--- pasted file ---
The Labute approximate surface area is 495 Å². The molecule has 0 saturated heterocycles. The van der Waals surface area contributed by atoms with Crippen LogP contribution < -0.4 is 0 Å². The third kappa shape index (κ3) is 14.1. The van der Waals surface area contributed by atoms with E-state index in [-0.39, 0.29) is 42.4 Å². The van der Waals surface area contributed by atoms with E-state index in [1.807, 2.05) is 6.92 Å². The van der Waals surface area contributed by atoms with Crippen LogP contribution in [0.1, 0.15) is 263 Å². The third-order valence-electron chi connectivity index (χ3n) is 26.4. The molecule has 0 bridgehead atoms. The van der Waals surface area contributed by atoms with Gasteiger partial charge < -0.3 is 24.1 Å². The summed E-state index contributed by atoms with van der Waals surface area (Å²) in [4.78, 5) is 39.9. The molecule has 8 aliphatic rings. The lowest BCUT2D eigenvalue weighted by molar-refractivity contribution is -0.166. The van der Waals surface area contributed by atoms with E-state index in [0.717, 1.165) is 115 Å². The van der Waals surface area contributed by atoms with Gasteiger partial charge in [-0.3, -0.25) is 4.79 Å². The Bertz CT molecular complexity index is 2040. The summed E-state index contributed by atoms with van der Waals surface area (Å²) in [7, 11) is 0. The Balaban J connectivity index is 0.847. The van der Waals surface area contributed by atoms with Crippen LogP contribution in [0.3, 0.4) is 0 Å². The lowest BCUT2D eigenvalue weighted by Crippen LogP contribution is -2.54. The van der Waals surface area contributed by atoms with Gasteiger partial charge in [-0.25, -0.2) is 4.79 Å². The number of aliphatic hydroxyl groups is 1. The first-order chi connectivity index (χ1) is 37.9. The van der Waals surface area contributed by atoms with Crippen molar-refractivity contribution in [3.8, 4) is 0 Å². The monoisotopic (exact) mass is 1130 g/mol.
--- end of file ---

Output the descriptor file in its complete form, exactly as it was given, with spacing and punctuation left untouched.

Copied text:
The Labute approximate surface area is 495 Å². The molecule has 0 saturated heterocycles. The van der Waals surface area contributed by atoms with Crippen LogP contribution < -0.4 is 0 Å². The third kappa shape index (κ3) is 14.1. The van der Waals surface area contributed by atoms with E-state index in [-0.39, 0.29) is 42.4 Å². The van der Waals surface area contributed by atoms with E-state index in [1.807, 2.05) is 6.92 Å². The van der Waals surface area contributed by atoms with Crippen LogP contribution in [0.1, 0.15) is 263 Å². The third-order valence-electron chi connectivity index (χ3n) is 26.4. The molecule has 0 bridgehead atoms. The van der Waals surface area contributed by atoms with Gasteiger partial charge < -0.3 is 24.1 Å². The summed E-state index contributed by atoms with van der Waals surface area (Å²) in [4.78, 5) is 39.9. The molecule has 8 aliphatic rings. The lowest BCUT2D eigenvalue weighted by molar-refractivity contribution is -0.166. The van der Waals surface area contributed by atoms with E-state index in [0.717, 1.165) is 115 Å². The van der Waals surface area contributed by atoms with Gasteiger partial charge in [-0.3, -0.25) is 4.79 Å². The Bertz CT molecular complexity index is 2040. The summed E-state index contributed by atoms with van der Waals surface area (Å²) in [7, 11) is 0. The Balaban J connectivity index is 0.847. The van der Waals surface area contributed by atoms with Crippen LogP contribution in [0.3, 0.4) is 0 Å². The lowest BCUT2D eigenvalue weighted by Crippen LogP contribution is -2.54. The van der Waals surface area contributed by atoms with Gasteiger partial charge in [-0.25, -0.2) is 4.79 Å². The number of aliphatic hydroxyl groups is 1. The first-order chi connectivity index (χ1) is 37.9. The van der Waals surface area contributed by atoms with Crippen molar-refractivity contribution in [3.8, 4) is 0 Å². The monoisotopic (exact) mass is 1130 g/mol.